Planning to put together an AR-platform rifle? Or are you looking to upgrade your AR with a new barrel, stock, or trigger group? Then you should check out the AR-15 Rifle Build DVD from our friends at UltimateReloader.com. This DVD covers all the details of a custom build, using high-resolution video sequences, and helpful supporting graphics.

AR-15 DVD ultimatereloder.com

In this DVD, Ultimate Reloader’s Gavin Gear guides you through the entire process including selecting components, acquiring and using the necessary tools, assembly steps and details for each component, and even mounting a scope. Building an AR-15 can be overwhelming, but with the right guidance and help it’s not difficult and can be very rewarding. With this DVD you’ll be able to build your AR-15 with confidence.

Upper: Barrel / Gas Block / Gas Tube
AR-MPR-Build-4-Barrel-and-Gas-Tube-2

Upper: Handguard Installation
AR-MPR-Build-5-Handguard

UltimateReloader.com’s AR-15 Build DVD is available just $9.90 (plus $3.80 shipping/handling). This DVD can pay for itself many times over by showing you how to do your own gunsmithing (and get quality AR components at attractive prices).

Gavin in Action — Seven-minute AR-15 Build
To preview the AR Build DVD, check out this YouTube video from UltimateReloader.com. This 12-minute video shows the basics of assembling a standard AR15 with Del-ton components. Gavin shows how to install the AR trigger group and other parts in an AR-15 lower. You’ll also see the basics of barrel and handguard installation. This video covers the highlights, but we strongly recommend you buy the full DVD before starting your first AR-15 build.

Permalink Gunsmithing, Tactical, Tech Tip No Comments »
August 25th, 2018

Guns of Summer — Pride and Joy Collection for August

AccurateShooter.com Pride Joy F-Open KW Precision wood stock
Gorgeous wood stock crafted by Joel Russo: “A customer from Texas commissioned me to make him a one-of-a-kind stock, so I pulled a slab out of inventory, and put it all together.”

One of the most popular items in our Shooters’ Forum is the ongoing “Pride and Joy” thread. Since 2009, Forum members have posted photos and descriptions of their most prized firearms. Here are some of the most recent “Pride and Joy” rifles (and one wheelgun) showcased in our Forum. Do you have a gun you’d like to see featured there? Register for the Forum and you can add your favorite gun to the list.

Pride Juy AccurateShooter hunting benchrest rifles 6BRX Lapua Berger

Above is a nice field rifle built up by a father for his daughter. Forum member FrankZ explains: “This is my favorite rifle and it will become my daughter’s first centerfire. The action is from the first rifle I purchased with my own money 21 years ago (700VSS).” The rifle now sports a 24″ Brux barrel chambered in 6mm Creedmoor, with aftermarket PT&G Bolt and DBM metal.

Pride Juy AccurateShooter hunting benchrest rifles wheelgun Ruger Revolver hunter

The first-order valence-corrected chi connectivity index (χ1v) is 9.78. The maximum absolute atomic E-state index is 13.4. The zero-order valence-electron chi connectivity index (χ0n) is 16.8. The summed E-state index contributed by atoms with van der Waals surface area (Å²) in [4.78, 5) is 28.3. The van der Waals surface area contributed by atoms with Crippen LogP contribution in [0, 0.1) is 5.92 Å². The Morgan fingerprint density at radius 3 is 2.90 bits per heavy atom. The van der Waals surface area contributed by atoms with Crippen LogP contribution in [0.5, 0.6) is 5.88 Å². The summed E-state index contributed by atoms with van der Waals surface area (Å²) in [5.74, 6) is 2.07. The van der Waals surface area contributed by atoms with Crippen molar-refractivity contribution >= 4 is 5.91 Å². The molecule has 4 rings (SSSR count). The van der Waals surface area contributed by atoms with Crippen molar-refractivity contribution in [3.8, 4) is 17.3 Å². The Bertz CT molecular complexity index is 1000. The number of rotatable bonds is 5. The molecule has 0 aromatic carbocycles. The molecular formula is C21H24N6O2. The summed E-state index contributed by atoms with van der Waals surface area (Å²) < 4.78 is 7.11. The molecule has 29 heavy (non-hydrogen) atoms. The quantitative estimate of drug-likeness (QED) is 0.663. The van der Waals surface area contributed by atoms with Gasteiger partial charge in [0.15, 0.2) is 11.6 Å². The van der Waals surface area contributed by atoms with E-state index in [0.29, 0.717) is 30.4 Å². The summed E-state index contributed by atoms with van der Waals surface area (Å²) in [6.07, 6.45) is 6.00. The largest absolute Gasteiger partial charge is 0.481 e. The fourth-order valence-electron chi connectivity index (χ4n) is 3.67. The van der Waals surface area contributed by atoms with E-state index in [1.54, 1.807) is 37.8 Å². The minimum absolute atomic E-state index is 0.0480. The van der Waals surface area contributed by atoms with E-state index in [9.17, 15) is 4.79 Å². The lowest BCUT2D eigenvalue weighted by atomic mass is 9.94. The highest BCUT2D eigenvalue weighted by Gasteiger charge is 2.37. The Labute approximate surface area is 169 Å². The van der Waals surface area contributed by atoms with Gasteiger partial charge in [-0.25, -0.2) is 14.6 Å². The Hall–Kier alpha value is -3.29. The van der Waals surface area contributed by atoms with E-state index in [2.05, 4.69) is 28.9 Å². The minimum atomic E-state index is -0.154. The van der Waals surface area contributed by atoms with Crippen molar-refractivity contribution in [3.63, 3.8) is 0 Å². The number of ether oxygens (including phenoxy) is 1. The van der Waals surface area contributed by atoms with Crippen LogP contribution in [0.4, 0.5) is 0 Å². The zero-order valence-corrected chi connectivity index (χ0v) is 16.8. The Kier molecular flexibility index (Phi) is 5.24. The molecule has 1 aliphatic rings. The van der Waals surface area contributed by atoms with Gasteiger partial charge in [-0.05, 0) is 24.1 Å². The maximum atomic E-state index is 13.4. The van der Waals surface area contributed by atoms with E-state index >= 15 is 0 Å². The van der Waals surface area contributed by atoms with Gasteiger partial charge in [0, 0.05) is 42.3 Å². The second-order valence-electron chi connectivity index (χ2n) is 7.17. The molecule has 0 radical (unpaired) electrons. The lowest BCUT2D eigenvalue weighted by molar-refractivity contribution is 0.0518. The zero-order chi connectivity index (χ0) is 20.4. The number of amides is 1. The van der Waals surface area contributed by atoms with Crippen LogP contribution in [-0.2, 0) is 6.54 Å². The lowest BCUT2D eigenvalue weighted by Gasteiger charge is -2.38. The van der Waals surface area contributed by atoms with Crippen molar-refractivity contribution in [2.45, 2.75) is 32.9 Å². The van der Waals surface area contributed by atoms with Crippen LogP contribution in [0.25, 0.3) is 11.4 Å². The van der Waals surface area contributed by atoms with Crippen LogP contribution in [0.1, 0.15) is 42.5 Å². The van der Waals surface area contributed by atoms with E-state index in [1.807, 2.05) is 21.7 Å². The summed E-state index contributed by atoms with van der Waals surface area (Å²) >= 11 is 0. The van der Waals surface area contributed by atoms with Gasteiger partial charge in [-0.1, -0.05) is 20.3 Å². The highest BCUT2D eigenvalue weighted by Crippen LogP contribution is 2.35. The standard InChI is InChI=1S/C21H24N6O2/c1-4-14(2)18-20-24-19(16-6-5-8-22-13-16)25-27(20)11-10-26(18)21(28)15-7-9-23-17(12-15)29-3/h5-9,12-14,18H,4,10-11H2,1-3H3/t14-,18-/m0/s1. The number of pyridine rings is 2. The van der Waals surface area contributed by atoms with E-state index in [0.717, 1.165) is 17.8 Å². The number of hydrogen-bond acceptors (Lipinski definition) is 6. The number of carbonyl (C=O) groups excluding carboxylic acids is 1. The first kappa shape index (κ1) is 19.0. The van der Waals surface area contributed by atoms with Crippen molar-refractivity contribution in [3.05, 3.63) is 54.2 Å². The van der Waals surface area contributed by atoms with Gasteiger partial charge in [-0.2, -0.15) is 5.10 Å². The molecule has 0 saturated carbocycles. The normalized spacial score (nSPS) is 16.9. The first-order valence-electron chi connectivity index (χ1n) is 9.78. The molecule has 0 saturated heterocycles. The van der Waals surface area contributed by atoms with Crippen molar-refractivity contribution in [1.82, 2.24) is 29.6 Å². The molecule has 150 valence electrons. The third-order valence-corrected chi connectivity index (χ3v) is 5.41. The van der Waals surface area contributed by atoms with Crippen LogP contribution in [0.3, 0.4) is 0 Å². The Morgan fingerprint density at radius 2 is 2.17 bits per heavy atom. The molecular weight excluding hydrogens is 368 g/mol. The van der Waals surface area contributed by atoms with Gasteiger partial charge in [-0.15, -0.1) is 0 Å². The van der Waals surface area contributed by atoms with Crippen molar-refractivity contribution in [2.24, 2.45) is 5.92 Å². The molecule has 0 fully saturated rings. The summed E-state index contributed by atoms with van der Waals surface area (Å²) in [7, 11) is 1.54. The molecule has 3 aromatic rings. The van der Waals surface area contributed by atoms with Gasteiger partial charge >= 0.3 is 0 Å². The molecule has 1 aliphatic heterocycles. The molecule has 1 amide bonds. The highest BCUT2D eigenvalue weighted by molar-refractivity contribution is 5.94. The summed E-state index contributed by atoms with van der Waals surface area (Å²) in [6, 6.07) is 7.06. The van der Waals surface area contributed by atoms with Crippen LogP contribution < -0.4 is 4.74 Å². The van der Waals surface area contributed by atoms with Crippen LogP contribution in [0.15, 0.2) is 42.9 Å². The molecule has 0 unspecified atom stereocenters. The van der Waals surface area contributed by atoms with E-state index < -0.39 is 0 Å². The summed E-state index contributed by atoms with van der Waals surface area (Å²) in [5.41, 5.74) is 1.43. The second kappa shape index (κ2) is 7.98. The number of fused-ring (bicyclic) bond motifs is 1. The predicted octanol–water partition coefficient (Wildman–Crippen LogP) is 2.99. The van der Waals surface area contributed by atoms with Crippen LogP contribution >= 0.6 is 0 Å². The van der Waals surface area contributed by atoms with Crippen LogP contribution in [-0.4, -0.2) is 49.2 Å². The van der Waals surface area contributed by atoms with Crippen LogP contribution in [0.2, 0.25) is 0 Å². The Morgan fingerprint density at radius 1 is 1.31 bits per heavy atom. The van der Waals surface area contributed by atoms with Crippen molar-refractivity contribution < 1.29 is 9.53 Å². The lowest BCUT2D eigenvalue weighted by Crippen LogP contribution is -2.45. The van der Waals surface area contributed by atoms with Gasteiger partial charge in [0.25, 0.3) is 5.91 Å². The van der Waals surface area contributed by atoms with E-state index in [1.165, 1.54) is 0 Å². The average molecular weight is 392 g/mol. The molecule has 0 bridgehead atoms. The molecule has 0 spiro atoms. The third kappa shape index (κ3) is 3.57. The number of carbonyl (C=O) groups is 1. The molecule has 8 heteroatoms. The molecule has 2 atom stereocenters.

Here is a 6BR Ackley Improved built by Alex Wheeler. This blue marble-painted beauty features a BAT “B” action timed by Alex, fitted with Jewell trigger, and Borden trigger guard. The barrel is a Hawk Hill HV contour finished at 28 inches. The stock is a Deep Creek Tracker with 4″ forearm and rudder system (the toe of the stock adjusts for angle, allowing better tracking). This scope is a Vortex 15-60x52mm Golden Eagle riding in Burris Signature Zee rings.

Pride Juy AccurateShooter hunting benchrest rifles 6BRX Lapua Berger

Forum member Grimstod posted this nice 6BRX in a scenic setting: “Bill Goad at Premier Accuracy crated this fantastic 6BRX. It shoots better then I do.” The rifle features a single-feed Alpin action, with Hart 26″ 1:8″-twist barrel, chambered for the 6BRX (6mmBR wildcat) with .269 neck. Grimstod currently runs 95gr Berger VLDs in Lapua brass. On top is a Leupold 40x45mm scope on a Picatinny rail that Grimstod machined himself. The stock is an HS Precision painted by Premier Accuracy.

Pride Juy AccurateShooter hunting benchrest rifles 6BRX Lapua Berger

Here’s a gorgeous green 6mm Dasher. Forum Member Gunnermhr states: “This is my new 12-lb Dasher for the 1000 Yard Benchrest silhouette matches. My good friend at CRS Custom Rifle Stocks in Aaronsburg, PA made and painted the stock. It’s similar to a Tooley MBR with a few modifications. It still supported on a 3″ forearm and is full length. Hard to imagine it still makes weight with a wood stock and a 36 power Leopold. Crossed the scale at 11.7lbs. The rifle features a BAT “B” Action. The paint is Candy Apple Green, the forearm has a white base-coat, center section is gray base coat and the buttstock is black base coat, all covered with five coats of clear. It’s the new pride of the fleet as it shoots as good as it looks. This gun hammers with 105gr Berger Hybrids.”

Pride Juy AccurateShooter hunting benchrest rifles 6BRX Lapua Berger
Pride Juy AccurateShooter hunting benchrest rifles 6BRX Lapua Berger

Here’s a state-of-the-art Benchrest rifle, finished proudly in bright red. Forum Member JimmyMac posted: “Picked up my new 6 PPC today. This red rig features a Borden B action (Jewell trigger) fitted with a Lederer 1:14″-twist barrel with a Loker tuner. The barrel action rides in a Roy Hunter stock. On top is a Nightforce 42x44mm Competition scope in BAT rights. The rifle was smithed by Dave Bruno.